$("#testing-div").append("Let's see if making an instance of the Object works" + "");
var test = new MODULE.sub();
test.childFunction(); //run the method
$("#testing-div").append("Looks like it did!!!!" + "");
$("#testing-div").append("----------------------------------------------------" + "");

$("#testing-div").append("Now let's try to change the childFunction() ?" + "");
test.childFunction = function() {$("#testing-div").append(" - This is a new function." + "");}
test.childFunction(); // altered version
$("#testing-div").append("Looks like it was changed. :(" + "");
$("#testing-div").append("----------------------------------------------------" + "");
$("#testing-div").append("Does it stay changed?" + "");
var test2 = new MODULE.sub();
test2.childFunction(); // doesn't work
$("#testing-div").append("NO, it was only Overriden in the 'test' Object.  It did not effect all the other new objects. :)" + "");
$("#testing-div").append("----------------------------------------------------" + "");


<meta charset="ISO-8859-1">
<title>Module Test</title>

    <h1>This is a test for separate Modules and Private variables.</h1>
    <div id="testing-div">
    <script src=""></script>
    <script src="main.js"></script>

This is what is displayed on the web page after you run the above code.

This is a test for separate Modules and Private variables.

This first part shows what does not work; everything is 'undefined'. 
You are unable to access the var or func directly. 
MODULE.privateParent = undefined = undefined
MODULE.sub.childMessage = undefined
MODULE.sub.Constr = undefined
MODULE.sub.childFunction = undefined
END lesson. You must access childFunction() through the new operator.
Let's see if making an instance of the Object works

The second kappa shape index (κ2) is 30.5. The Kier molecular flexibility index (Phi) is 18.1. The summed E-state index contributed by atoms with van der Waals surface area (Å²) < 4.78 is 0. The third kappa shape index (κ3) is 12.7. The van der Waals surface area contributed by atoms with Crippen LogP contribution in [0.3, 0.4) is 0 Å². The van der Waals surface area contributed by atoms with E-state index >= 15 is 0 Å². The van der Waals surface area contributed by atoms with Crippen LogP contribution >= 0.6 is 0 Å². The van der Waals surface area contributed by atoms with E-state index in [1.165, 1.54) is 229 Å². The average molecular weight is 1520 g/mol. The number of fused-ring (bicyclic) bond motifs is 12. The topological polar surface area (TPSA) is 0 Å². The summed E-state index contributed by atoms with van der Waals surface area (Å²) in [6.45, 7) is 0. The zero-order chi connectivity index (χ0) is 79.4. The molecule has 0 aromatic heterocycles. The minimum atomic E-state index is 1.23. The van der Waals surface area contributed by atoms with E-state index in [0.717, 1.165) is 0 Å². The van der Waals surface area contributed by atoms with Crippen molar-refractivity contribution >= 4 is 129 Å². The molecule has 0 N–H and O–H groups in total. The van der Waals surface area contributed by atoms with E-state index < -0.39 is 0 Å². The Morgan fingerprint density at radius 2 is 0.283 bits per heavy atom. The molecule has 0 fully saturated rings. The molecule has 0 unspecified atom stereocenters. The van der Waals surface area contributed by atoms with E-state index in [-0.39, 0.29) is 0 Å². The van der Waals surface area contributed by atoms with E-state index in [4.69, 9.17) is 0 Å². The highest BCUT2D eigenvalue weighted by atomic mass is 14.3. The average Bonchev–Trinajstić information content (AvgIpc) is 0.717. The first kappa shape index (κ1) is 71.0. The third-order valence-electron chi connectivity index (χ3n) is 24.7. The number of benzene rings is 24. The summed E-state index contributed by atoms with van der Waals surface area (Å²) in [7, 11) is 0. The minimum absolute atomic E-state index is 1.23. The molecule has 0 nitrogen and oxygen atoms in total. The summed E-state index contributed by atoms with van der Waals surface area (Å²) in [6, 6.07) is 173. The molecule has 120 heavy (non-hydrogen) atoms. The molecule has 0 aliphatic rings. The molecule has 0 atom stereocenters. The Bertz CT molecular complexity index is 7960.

- trying to access parent private field: parentPrivate
- trying to access parent private field: parentPrivate
Looks like it did!!!!
Now let's try to change the childFunction() ?
- This is a new function.
Looks like it was changed. :(
Does it stay changed?
- trying to access parent private field: parentPrivate
- trying to access parent private field: parentPrivate
NO, it was only Overriden in the 'test' Object. It did not effect all the other new objects. :)

If you want to use RequireJS to accomplish the above, you can.  RequireJS uses the Module Pattern which is what you and I are already using.  If you want to separate out the files then there are two ways to do this.

 1. Normal - Just set up your JS files to use RequireJS and drop in the above Modules with only a slight modification.
 2. Leveraged - Use the Module nature of RequireJS as the modules to set up the closures.  This looks like it may be harder to figure out but it may be more efficient in the long run.

NOTE: I haven't had a chance to compare these two options yet but wanted to include them for completeness.

You may also find the following references helpful:

 - JavaScript Module Pattern: In-Depth
 - Private Members in JavaScript

Friday, August 22, 2014

Java MVC 1.0

Why? Why not JSF? Why another MVC framework?

The Java community was polled about what new features they wanted to see in Java EE 8. While 61% of respondents answered "Yes" to the question as to whether we should provide MVC support alongside JSF, only 26% felt that they could identify an existing technology here. Most requesters want a formal Java MVC API that can compare to Spring MVC. The third phase of the poll looked at all the technologies that received 60% or more votes.  In that poll there were 13 areas and the MVC JSR ranked 5th.